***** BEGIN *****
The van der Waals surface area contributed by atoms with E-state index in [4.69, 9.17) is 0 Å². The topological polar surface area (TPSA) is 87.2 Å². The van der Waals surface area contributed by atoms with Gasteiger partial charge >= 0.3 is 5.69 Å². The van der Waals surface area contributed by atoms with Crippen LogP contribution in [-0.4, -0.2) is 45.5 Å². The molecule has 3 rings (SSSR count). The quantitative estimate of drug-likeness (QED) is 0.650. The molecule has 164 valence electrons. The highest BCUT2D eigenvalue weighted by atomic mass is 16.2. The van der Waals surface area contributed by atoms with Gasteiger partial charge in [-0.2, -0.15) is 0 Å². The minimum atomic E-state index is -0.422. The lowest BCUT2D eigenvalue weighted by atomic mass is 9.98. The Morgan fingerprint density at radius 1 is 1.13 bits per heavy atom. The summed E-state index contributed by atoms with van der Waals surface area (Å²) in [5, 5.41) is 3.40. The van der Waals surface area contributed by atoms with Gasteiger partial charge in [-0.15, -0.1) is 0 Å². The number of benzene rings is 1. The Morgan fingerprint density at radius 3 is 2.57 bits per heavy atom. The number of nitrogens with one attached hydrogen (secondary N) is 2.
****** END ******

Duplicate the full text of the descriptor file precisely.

The van der Waals surface area contributed by atoms with E-state index in [4.69, 9.17) is 0 Å². The topological polar surface area (TPSA) is 87.2 Å². The van der Waals surface area contributed by atoms with Gasteiger partial charge >= 0.3 is 5.69 Å². The van der Waals surface area contributed by atoms with Crippen LogP contribution in [-0.4, -0.2) is 45.5 Å². The molecule has 3 rings (SSSR count). The quantitative estimate of drug-likeness (QED) is 0.650. The molecule has 164 valence electrons. The highest BCUT2D eigenvalue weighted by atomic mass is 16.2. The van der Waals surface area contributed by atoms with Gasteiger partial charge in [-0.2, -0.15) is 0 Å². The minimum atomic E-state index is -0.422. The lowest BCUT2D eigenvalue weighted by atomic mass is 9.98. The Morgan fingerprint density at radius 1 is 1.13 bits per heavy atom. The summed E-state index contributed by atoms with van der Waals surface area (Å²) in [5, 5.41) is 3.40. The van der Waals surface area contributed by atoms with Gasteiger partial charge in [-0.15, -0.1) is 0 Å². The number of benzene rings is 1. The Morgan fingerprint density at radius 3 is 2.57 bits per heavy atom. The number of nitrogens with one attached hydrogen (secondary N) is 2.